"I think I know where you going, love." His voice is too soft for such a big person. He's over six foot tall, huge muscles sticking out on his arms. A chest as broad as a tree trunk looks ready to burst out of the skimpy t-shirt. Foot-length dreadlocks fall like a mop across his shoulders. 

"Je peux vous aider, mademoiselle?" 

He sees the perplexed look on my face and laughs.

"I'm sorry, I guess I'm lost."

"No problem, mademoiselle. Toumane, that's my name. Hi."

"Hi, I'm Lisa."

He says he's from Mali. I've never heard of it.

"Is it near South Africa?"

He bursts out into head-thrown back laughter, just like auntie, but without the rough edge.

"Ah! Ah! Naw, naw, my dear! Miles away, so far away. You see darlin', Africa is so big. Mali is in West Africa. And where you from?"

"Hong Kong," I whisper, and my face turns hot with embarrassment. He probably thinks I’m ashamed to come from such a tiny place, compared to his Africa.

"Come with me, Lisa" he says, "I know where you're going. Everybody round here looking for Christiania. It's the place to be."

I follow him like a child, as if I'm under a spell. How could he possibly know where I'm going? Some African juju thing?

"Right here, love."

It looks like a market, music blaring from little wooden shops run by black people with dreadlocks and long-haired Danes in over-sized jackets and surplus army boots.

"Reggae music, man," says Toumane. It's new to me.

The shops are more like ramshackle kiosks. Their wares are displayed prominently on a sloping counter. I ask Toumane what's that strange greenish-brown substance.

"Grass, man."


"What do you call it in Hong Kong?"

The smell hits me. I begin to recognize the burnt-leaves smell at the karaoke in Yau Ma Tei, where I used to work. Ah ha! Illegal! I can't believe they're selling and smoking it so openly here. I thought that only happened in Amsterdam. We walk around the market. There are open-air pubs everywhere, full of people puffing away and knocking back pints of Carls Special and Tuborg.

Toumane has appointed himself my tour guide, talking incessantly about the market, which he says is actually a city within a city, teaching me the correct pronunciation of the wares on display, the names of the reggae songs blaring from each kiosk.

"Tourist or customer, Lisa?" he asks. I shake my head.


"Moi?" He's laughing and pointing at his chest, which makes me laugh. In Hong Kong people point at their nose. 

"Depends. When I have good music, drink strong beer, voila! A joint is not too bad, ma cherie. Pas mal du tout."

"Actually I'm looking for my father."

"He's a tourist?"

I shake my head. No, maybe a sort of reluctant tourist. What would he be doing here? That woman of his is playing tricks on me. Who does she think she is, stopping me from talking to my own father? Your father is too tired now, let him rest. His back is in pain. I know, that's why he's always asking me to walk on his back. But it doesn't do any good. He needs a good massage in Hong Kong, or across the border in Shenzhen where it's much cheaper. He just sits there all day, hunched in the rocking chair, lost in thought. You'd think he was deaf and dumb. Is he dreaming about Ah-Mah? Why can't he just forget her? She broke his heart for God's sake.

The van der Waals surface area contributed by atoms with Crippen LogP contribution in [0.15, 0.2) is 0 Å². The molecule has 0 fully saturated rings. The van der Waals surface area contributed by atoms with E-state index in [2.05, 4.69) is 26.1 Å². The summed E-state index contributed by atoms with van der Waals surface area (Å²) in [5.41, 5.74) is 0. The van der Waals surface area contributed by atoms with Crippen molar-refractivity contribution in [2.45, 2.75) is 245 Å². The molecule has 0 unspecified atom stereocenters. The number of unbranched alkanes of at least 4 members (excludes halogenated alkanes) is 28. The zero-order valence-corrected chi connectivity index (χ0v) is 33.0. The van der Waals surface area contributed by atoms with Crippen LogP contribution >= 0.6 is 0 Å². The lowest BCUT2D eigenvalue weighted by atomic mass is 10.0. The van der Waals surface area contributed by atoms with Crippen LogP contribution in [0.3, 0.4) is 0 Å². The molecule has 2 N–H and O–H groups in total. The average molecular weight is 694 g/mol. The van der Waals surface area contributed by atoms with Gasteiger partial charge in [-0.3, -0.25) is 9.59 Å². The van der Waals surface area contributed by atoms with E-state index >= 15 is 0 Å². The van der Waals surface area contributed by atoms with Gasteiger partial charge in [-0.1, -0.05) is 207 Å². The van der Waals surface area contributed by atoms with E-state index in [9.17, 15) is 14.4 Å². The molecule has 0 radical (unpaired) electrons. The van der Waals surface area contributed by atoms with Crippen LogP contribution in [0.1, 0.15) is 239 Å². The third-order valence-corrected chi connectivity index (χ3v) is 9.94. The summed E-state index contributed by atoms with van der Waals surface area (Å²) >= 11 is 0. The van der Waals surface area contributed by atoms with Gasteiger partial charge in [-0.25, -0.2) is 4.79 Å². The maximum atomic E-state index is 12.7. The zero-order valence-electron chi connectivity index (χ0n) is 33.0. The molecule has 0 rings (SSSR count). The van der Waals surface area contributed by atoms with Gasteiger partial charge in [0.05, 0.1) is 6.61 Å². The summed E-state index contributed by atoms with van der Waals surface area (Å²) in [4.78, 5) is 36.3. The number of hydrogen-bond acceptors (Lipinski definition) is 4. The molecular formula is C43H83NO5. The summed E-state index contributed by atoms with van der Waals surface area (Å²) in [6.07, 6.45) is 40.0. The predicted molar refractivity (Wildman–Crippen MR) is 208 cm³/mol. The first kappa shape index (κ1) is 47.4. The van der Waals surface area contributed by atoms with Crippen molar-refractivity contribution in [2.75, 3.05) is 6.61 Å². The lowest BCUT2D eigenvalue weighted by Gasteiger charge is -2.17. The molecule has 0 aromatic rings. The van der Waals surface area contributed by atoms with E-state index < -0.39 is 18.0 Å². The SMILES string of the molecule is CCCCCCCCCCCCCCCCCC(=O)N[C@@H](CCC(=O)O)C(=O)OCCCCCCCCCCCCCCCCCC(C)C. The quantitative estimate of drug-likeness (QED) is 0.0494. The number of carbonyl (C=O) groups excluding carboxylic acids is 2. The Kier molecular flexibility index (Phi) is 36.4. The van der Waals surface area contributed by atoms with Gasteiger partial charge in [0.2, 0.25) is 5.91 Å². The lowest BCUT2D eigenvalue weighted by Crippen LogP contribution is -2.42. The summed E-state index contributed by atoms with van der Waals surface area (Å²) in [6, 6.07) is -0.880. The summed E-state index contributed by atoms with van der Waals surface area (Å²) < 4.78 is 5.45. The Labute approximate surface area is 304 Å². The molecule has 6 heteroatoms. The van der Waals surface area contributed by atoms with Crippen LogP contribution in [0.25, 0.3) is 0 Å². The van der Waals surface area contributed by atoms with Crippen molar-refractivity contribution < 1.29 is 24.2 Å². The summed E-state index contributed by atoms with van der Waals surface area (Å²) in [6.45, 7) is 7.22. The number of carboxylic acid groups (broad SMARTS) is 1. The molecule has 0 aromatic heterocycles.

I spot him. When did he take up smoking? But, that smell, that thick smoke? It can't be Ah-Pah. He's sitting straight-backed. That’s not possible. He seems to be smiling, nodding to that music with loud hypnotic rhythms.

Got to have kaya now.
For the rain is falll-iiing.

"Bob, man, the best." Toumane punches the air the way tennis players do when they score a point. I've no idea who's Bob. 

"Bob Marley, man. Got to have kaya now, for the rain is falll-iiing."

It must be about thirty degrees today, and there's not a cloud in the sky.

I've never seen Ah-Pah this relaxed. He seems to be wrapped up in a fantasy. Will he recognize me? I turn to my tour guide. "My father, I ..."

"I'll wait for you."

Ah-Pah is puffing away like those rowdy customers at the karaoke. My heart sinks. Did auntie put him up to this?


He looks up and runs a hand through the few strands of graying hair that still cling onto the spotted scalp. He doesn't seem surprised to see me, as though he has been expecting me. Then I realize he doesn’t recognize me. I sit beside him, fanning the smoke away with my hand.

"Your back. It seems ... okay?"